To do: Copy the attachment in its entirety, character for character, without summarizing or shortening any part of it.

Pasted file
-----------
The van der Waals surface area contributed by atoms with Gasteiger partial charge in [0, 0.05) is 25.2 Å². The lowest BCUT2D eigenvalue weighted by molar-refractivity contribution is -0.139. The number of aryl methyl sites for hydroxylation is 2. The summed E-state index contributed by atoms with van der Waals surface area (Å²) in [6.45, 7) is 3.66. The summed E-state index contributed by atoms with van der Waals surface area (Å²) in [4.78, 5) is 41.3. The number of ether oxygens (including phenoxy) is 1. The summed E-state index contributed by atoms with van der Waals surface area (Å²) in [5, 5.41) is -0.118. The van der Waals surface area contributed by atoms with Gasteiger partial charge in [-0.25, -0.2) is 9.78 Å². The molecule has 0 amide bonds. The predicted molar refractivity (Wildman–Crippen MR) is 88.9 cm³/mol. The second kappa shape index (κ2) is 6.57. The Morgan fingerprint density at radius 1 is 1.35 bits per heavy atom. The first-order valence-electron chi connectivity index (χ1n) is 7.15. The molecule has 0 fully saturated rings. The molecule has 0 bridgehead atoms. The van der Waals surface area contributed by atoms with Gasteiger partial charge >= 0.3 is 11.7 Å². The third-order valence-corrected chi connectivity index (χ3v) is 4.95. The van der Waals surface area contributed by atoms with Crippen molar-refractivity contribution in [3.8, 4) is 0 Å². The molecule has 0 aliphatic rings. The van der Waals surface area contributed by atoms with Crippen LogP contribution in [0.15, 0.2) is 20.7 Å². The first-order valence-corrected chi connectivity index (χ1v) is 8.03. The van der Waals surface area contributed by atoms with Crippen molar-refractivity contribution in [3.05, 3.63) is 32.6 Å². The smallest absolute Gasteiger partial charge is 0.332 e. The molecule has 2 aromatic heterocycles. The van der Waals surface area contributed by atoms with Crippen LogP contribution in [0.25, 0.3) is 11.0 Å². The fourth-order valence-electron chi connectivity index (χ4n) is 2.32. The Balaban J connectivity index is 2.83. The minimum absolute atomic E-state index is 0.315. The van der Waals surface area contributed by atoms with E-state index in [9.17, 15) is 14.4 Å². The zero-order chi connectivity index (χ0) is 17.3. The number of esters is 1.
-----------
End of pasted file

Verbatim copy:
The van der Waals surface area contributed by atoms with Gasteiger partial charge in [0, 0.05) is 25.2 Å². The lowest BCUT2D eigenvalue weighted by molar-refractivity contribution is -0.139. The number of aryl methyl sites for hydroxylation is 2. The summed E-state index contributed by atoms with van der Waals surface area (Å²) in [6.45, 7) is 3.66. The summed E-state index contributed by atoms with van der Waals surface area (Å²) in [4.78, 5) is 41.3. The number of ether oxygens (including phenoxy) is 1. The summed E-state index contributed by atoms with van der Waals surface area (Å²) in [5, 5.41) is -0.118. The van der Waals surface area contributed by atoms with Gasteiger partial charge in [-0.25, -0.2) is 9.78 Å². The molecule has 0 amide bonds. The predicted molar refractivity (Wildman–Crippen MR) is 88.9 cm³/mol. The second kappa shape index (κ2) is 6.57. The Morgan fingerprint density at radius 1 is 1.35 bits per heavy atom. The first-order valence-electron chi connectivity index (χ1n) is 7.15. The molecule has 0 fully saturated rings. The molecule has 0 bridgehead atoms. The van der Waals surface area contributed by atoms with Gasteiger partial charge >= 0.3 is 11.7 Å². The third-order valence-corrected chi connectivity index (χ3v) is 4.95. The van der Waals surface area contributed by atoms with Crippen molar-refractivity contribution in [3.8, 4) is 0 Å². The molecule has 0 aliphatic rings. The van der Waals surface area contributed by atoms with Crippen LogP contribution in [0.15, 0.2) is 20.7 Å². The first-order valence-corrected chi connectivity index (χ1v) is 8.03. The van der Waals surface area contributed by atoms with Crippen molar-refractivity contribution in [3.05, 3.63) is 32.6 Å². The smallest absolute Gasteiger partial charge is 0.332 e. The molecule has 2 aromatic heterocycles. The van der Waals surface area contributed by atoms with Crippen LogP contribution in [0.25, 0.3) is 11.0 Å². The fourth-order valence-electron chi connectivity index (χ4n) is 2.32. The Balaban J connectivity index is 2.83. The minimum absolute atomic E-state index is 0.315. The van der Waals surface area contributed by atoms with E-state index in [9.17, 15) is 14.4 Å². The zero-order chi connectivity index (χ0) is 17.3. The number of esters is 1.